Six Sigma and Total Quality Management in Healthcare

Quality improvement in health care has developed gradually as emerging ideas have been explored and implemented within various clinical and non-clinical settings.  One of the more recent methods of quality improvement which has been introduced into healthcare organizations is Six Sigma.  Six Sigma is “a rigorous set of processes and techniques to measure, improve, and control the quality of care and service based on what is important to the customer (Woodard, 2005, p. 229).”  

The goal of this approach is to bring procedures to defect-free levels by trying to eliminate variation in processes.  Defects are seen as any factors which lead to customer dissatisfaction.  Many processes in healthcare require a near-zero tolerance for error, especially in the clinical setting.  Bringing processes to a level that approaches defect-free can positively impact patient care, safety measures, heath outcomes, efficiency, and cost reduction.

 Six Sigma efforts have touched a wide range of functions in health care.  Examples of such implementations show that they can be successful in several capacities: medication error, lab turnaround time, supply chain management for supplies, claims reimbursement, nursing retention, patient condition outcomes, and others (Revere and Black, 2003).  Though the benefits of these projects are clear, the high level of specificity, analysis, and design can make them quite resource intensive.  The resource requirements involved in bringing such projects to fruition is a major challenge.  In looking at the literature surrounding this topic at least one article suggests a solution.  Revere and Black propose piggybacking Six Sigma onto existing Total Quality Management (TQM) programs.  Their underlying rationale is that similar quality efforts can be synergized to achieve better results with less disruption to organizations.  “Six Sigma is an extension of the Failure Mode and Effects Analysis that is required by JCAHO; it can be easily integrated into existing quality management efforts (Revere and Black, 2003, p. 377).”  Such an approach would involve the integration of Six Sigma into an existing program through detailed data analysis.  It would require delving into the current process examination and improvement measures on a more detailed level.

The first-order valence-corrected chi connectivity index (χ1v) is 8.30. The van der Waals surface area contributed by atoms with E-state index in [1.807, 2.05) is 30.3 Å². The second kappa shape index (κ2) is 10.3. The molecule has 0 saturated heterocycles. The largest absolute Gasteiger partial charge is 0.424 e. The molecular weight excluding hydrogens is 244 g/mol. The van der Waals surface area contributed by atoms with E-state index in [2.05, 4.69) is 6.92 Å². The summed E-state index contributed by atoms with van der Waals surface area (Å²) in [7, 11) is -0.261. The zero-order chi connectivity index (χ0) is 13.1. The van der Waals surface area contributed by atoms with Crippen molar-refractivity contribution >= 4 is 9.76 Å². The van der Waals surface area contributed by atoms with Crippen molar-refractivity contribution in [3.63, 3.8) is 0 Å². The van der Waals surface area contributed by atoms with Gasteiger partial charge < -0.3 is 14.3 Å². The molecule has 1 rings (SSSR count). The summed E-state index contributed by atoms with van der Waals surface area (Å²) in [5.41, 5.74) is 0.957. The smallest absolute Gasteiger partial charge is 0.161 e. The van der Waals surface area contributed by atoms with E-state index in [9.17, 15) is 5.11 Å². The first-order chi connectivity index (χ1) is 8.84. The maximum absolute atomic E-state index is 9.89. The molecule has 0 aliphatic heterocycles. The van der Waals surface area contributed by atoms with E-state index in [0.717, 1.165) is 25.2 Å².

Some TQM programs may lack sufficient data collection and analysis to fully understand process variation.  Six Sigma can overcome these challenges through its emphasis on understanding process variation in tandem with implementing change.  This aspect of Six Sigma can make TQM more effective.  “The work of Six Sigma is not unlike TQM; however, its goals are more aggressive and its methods are better defined (Revere and Black, p. 379, 2003).”  Using these two approaches jointly can be valuable in creating successful programs for quality improvement in healthcare.